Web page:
Recognizing the role of technology in facilitating what may be perceived as gamesmanship with respect to brief length, this substitution of word counts is intended to reduce incentives for attorneys to fit more text within the allotted pages through, for example, formatting modifications or excessive footnotes. The supporting explanatory memorandum also noted this change is intended to encourage attorneys to focus on their strongest arguments and increase the readability of their papers, thus decreasing time spent by judges and opposing counsel reviewing "meandering, repetitious briefs." This change is consistent with similar rules adopted by the First and Second Departments of the Appellate Division of the Supreme Court, the New York Court of Appeals, the U.S. Court of Appeals for the Second Circuit and the Delaware Court of Chancery.

The Large Complex Case List

The new rule amendments are of a piece with another development in the Commercial Division that became effective in January of this year: the pilot program for "large complex cases" that affords litigants in New York County certain additional procedural tools and resources. The Large Complex Case List (LCC List) is a special docket of cases where a minimum of $50 million is at stake (exclusive of punitive damages, interest, costs, disbursements and counsel fees) or the issues are sufficiently complex and important as to warrant augmented case management.

Cases may be designated for the LCC List by application of a party (subject to judicial review) or by the presiding justice. Once on the list, a case may have access to procedural enhancements including special referees experienced in discovery disputes, similar to federal magistrate judges; meditators and "back-up" settlement judges with expertise in large, complex cases; technology to streamline document discovery and filing; hyperlinked briefs; and active case management aimed at reducing delay.

The LCC List was instituted, in part, because of competition the Commercial Division faces from other state courts (for example, Delaware's Chancery Court) as well as the Commercial Court in London. As many large institutions have a significant presence in both New York and London and could potentially have a choice in forum selection for certain disputes, the LCC List responds to the 2015 introduction of the "Financial List," a specialized list of cases that may be commenced in the UK's Commercial Court or Chancery Division. The Financial List generally covers cases that meet a £50 million threshold and relate to the domestic and international financial markets. The LCC List is not limited to the financial services sector, however, and sufficiently complex cases involving other types of issues may be eligible for inclusion.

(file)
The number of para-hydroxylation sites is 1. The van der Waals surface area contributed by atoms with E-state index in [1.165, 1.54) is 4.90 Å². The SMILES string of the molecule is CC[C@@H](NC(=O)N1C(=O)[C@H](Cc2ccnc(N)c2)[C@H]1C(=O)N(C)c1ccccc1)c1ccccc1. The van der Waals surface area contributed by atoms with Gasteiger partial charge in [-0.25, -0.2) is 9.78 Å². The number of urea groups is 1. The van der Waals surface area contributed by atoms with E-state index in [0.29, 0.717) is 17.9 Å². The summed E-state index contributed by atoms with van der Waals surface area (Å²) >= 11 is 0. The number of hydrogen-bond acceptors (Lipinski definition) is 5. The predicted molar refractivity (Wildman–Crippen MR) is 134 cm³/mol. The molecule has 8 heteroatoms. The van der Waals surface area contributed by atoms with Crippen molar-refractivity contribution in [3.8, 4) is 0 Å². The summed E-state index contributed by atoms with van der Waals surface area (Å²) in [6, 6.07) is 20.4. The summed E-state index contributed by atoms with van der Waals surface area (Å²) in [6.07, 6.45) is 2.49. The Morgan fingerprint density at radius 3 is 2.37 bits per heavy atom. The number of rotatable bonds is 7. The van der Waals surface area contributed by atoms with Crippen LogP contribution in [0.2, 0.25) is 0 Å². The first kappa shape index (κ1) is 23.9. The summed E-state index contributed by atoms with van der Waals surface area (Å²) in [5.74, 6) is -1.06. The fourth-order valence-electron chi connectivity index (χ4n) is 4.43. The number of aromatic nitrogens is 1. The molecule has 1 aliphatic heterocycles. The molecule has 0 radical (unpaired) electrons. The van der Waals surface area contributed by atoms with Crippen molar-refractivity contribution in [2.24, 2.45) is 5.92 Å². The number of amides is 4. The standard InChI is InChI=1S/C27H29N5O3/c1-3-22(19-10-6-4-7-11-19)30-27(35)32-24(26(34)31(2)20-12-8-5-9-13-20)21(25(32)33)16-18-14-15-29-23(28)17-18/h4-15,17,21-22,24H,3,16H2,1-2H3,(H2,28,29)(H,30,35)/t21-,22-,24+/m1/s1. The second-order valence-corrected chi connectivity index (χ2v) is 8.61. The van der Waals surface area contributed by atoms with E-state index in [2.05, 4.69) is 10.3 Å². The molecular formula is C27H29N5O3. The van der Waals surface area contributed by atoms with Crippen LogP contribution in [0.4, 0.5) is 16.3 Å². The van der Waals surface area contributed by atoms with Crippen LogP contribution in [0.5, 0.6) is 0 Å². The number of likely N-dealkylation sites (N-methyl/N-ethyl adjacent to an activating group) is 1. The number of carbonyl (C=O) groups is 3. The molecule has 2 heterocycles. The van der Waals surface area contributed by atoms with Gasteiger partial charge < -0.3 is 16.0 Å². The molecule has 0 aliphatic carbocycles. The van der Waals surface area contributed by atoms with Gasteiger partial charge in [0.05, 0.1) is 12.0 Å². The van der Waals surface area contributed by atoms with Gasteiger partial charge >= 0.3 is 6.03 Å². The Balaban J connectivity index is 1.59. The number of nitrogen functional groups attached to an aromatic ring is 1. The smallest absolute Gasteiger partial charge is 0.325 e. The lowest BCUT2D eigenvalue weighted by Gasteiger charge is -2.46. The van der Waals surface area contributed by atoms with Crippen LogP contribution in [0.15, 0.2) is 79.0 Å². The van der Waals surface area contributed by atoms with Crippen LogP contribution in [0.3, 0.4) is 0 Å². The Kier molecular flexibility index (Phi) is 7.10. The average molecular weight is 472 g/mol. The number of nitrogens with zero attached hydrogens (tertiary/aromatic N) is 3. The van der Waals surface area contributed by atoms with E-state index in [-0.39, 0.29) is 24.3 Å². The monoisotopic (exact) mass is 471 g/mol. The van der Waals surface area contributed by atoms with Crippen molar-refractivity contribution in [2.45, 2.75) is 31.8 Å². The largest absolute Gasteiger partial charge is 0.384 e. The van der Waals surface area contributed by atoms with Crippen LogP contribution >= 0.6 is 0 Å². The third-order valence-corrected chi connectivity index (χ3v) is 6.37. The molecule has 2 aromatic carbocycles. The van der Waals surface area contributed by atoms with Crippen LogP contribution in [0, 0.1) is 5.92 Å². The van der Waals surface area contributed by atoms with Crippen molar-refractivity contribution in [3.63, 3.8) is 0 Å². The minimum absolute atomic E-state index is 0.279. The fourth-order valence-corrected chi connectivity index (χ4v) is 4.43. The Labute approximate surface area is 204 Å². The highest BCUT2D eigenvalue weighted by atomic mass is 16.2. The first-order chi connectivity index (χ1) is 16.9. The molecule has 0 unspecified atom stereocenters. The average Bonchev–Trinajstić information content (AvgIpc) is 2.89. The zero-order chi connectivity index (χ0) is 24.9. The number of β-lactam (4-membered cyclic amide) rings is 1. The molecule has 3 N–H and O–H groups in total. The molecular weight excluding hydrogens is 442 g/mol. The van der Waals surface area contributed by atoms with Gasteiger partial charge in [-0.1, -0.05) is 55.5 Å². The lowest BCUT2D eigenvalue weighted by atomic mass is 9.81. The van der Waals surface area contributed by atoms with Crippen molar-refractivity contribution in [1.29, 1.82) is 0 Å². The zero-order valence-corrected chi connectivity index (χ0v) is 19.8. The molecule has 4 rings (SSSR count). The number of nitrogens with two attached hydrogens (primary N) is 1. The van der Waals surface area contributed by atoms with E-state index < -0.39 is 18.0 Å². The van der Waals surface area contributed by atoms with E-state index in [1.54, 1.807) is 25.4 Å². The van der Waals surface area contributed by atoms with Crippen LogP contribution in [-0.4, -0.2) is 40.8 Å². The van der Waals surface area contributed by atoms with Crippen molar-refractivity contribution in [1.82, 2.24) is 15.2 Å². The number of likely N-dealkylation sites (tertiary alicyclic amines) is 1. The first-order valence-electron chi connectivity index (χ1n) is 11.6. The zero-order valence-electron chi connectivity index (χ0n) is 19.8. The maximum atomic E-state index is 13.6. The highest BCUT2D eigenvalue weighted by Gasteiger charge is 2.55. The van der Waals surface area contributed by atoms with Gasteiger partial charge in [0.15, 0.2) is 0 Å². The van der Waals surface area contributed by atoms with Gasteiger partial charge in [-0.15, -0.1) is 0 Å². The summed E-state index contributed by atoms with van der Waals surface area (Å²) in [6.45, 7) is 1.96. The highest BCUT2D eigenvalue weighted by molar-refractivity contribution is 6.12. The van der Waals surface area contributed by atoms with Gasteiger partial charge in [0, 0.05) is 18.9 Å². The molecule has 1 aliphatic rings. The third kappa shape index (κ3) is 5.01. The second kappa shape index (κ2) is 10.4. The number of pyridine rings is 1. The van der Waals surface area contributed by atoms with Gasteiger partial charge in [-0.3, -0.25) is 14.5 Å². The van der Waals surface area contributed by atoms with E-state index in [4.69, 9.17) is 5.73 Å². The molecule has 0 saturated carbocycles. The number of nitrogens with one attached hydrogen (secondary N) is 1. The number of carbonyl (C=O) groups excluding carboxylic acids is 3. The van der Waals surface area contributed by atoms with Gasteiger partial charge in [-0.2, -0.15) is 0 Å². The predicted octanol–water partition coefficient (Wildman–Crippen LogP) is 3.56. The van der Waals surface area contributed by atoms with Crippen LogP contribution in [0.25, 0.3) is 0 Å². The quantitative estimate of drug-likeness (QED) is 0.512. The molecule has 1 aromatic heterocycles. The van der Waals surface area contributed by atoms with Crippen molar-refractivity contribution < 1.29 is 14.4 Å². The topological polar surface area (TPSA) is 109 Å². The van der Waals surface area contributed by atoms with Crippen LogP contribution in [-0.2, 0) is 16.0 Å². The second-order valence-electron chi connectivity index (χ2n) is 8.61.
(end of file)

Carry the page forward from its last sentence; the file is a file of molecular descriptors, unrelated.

The Commercial Division continues to focus on evolving its rules to meet the changing needs of complex litigation. However, the extent to which litigants will invoke and/ or benefit from the new rules and the LCC List remains to be seen.

Rule 11-e, as amended, addresses the exponential growth in the amount and types of ESI as well as litigants' use of technology to handle voluminous discovery. While the amendment could, when applied in appropriate cases, help litigants more efficiently review and produce fewer documents, protracted negotiations or motion practice relating to TAR could undermine its benefit.

Moreover, the new Rule 9-a could not only help dispose of issues sooner than is customary but also serve as a mechanism for phasing or staging targeted discovery. However, given, among other things, the complexity of many cases within the Commercial Division, it is unclear whether litigants will take advantage of the opportunity to seek early evidentiary hearings or immediate trials on material aspects of their cases.

The Commercial Division website has yet to list a case assigned to the LCC List, so it is unclear whether or how the creation of this special docket will enhance the process for these types of cases. Conversely, it also is uncertain whether providing extra attention to cases on the LCC List will divert resources from other complex commercial cases heard in the Commercial Division.